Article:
Hear the Trippy Mystical Sounds of Giant Gongs

Grow­ing up I thought there were only two uses for gongs. One was for mak­ing one large bonnnnnnng sound for some­thing impor­tant, like the announce­ment of a roy­al ban­quet or the begin­ning of a J. Arthur Rank pro­duc­tion. The oth­er was as a weapon against car­toon animals–it would make a fun­ny sound and their heads would be turned into a pan­cake. How was I to know there was so much more to gongs, espe­cial­ly 80-inch wide gongs that cost around $27,000? Thank good­ness for YouTube, then.

The above video fea­tures Sven aka Gong Mas­ter Sven aka Paiste Gong Mas­ter Sven (it’s not very clear in the descrip­tion) very gin­ger­ly play­ing this mon­ster sym­phon­ic gong, coax­ing out of it men­ac­ing, echo­ing groans and wails straight out of a hor­ror movie.

Just a gen­tle stroke can cause the met­al to vibrate and feed back onto itself. Using a small­er mal­let pro­duces sounds like whale songs. That some­thing so large can make such a stun­ning array of tones, and react to such del­i­ca­cy is fas­ci­nat­ing. (Watch with head­phones on or a good sound sys­tem, by the way).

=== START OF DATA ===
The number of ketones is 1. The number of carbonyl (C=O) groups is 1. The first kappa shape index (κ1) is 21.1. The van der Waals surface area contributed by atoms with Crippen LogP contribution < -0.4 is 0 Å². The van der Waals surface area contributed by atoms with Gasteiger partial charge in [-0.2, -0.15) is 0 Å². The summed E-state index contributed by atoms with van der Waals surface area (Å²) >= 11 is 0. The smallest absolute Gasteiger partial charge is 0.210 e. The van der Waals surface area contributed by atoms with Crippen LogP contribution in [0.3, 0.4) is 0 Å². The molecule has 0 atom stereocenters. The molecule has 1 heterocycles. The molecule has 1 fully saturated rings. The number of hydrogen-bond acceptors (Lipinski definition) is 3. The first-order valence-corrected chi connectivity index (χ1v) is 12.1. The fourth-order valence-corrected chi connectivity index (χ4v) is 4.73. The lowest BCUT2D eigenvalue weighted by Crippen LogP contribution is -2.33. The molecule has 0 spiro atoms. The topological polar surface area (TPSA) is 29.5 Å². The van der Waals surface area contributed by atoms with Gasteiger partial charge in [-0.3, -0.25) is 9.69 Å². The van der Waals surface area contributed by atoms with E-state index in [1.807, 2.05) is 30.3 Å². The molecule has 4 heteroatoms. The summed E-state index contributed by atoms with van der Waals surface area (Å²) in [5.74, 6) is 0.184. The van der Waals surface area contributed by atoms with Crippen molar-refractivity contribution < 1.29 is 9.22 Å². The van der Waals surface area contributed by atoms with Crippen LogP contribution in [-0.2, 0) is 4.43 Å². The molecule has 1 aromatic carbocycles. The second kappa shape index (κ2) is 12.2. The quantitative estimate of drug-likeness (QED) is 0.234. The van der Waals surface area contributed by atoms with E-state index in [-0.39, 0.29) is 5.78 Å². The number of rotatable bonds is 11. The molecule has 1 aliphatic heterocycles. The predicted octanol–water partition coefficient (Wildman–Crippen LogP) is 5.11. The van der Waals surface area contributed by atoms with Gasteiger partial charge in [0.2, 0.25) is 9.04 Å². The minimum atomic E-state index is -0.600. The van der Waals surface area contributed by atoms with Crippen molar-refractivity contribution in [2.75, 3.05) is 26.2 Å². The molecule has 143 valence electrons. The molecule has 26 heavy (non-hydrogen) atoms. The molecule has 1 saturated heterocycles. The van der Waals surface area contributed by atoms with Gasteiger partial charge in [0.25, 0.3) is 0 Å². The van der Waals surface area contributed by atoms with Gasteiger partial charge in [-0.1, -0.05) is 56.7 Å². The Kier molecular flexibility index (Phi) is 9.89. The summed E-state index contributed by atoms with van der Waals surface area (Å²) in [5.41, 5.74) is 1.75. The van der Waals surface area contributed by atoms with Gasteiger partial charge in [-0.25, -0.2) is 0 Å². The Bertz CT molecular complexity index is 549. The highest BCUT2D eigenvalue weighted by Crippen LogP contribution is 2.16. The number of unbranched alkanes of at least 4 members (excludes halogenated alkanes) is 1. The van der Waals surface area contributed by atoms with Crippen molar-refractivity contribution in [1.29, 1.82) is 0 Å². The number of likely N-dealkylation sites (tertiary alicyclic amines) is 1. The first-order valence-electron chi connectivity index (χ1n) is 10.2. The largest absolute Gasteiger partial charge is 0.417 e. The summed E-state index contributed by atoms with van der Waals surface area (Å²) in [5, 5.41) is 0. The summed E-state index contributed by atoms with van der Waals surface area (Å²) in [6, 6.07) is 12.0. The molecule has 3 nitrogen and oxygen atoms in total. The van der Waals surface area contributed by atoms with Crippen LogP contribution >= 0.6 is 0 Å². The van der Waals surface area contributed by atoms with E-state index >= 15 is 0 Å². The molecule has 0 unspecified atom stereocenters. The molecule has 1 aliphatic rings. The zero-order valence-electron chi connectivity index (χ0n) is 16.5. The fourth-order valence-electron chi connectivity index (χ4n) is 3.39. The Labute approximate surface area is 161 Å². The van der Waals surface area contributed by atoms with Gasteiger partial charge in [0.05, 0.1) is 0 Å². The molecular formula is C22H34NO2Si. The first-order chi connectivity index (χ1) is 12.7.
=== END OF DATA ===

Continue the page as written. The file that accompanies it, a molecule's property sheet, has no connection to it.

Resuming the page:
If that whets your whis­tle, here’s more gong action with musi­cian Bear Love, who man­ages to make his gong sound like some­thing out of sci­ence fic­tion, incred­i­bly creepy. If there’s a ghost sto­ry movie out there with a one-gong sound­track, I’d believe it.

Michael Bet­tine plays the same Paiste gong in a more famil­iar way, by whack­ing it with a big mal­let. It’s impres­sive, and he doesn’t real­ly hit it that hard. “You can feel your inter­nal organs being mas­saged by the vibra­tions,” he says.

Final­ly, Tom Soltron Czarto­rys­ki, slims it down to a 62 inch “earth gong” with its array of inden­ta­tions, and cre­ates a near­ly 10 minute ambi­ent work, which is one expan­sive dose of space music. Groovy and some­times stress­ful, fas­ci­nat­ing and all-encom­pass­ing. Enjoy!

(Note to self: Resolve to find a local giant gong and have a go.)

via Kottke.org

Relat­ed Con­tent:

A Mod­ern Drum­mer Plays a Rock Gong, a Per­cus­sion Instru­ment from Pre­his­toric Times

Hear a 9,000 Year Old Flute—the World’s Old­est Playable Instrument—Get Played Again

Punk Dul­cimer: The Ramones’ “I Wan­na Be Sedat­ed” Played on the Dul­cimer

Ted Mills is a free­lance writer on the arts who cur­rent­ly hosts the artist inter­view-based FunkZone Pod­cast and is the pro­duc­er of KCR­W’s Curi­ous Coast. You can also fol­low him on Twit­ter at @tedmills, read his oth­er arts writ­ing at tedmills.com and/or watch his films here.

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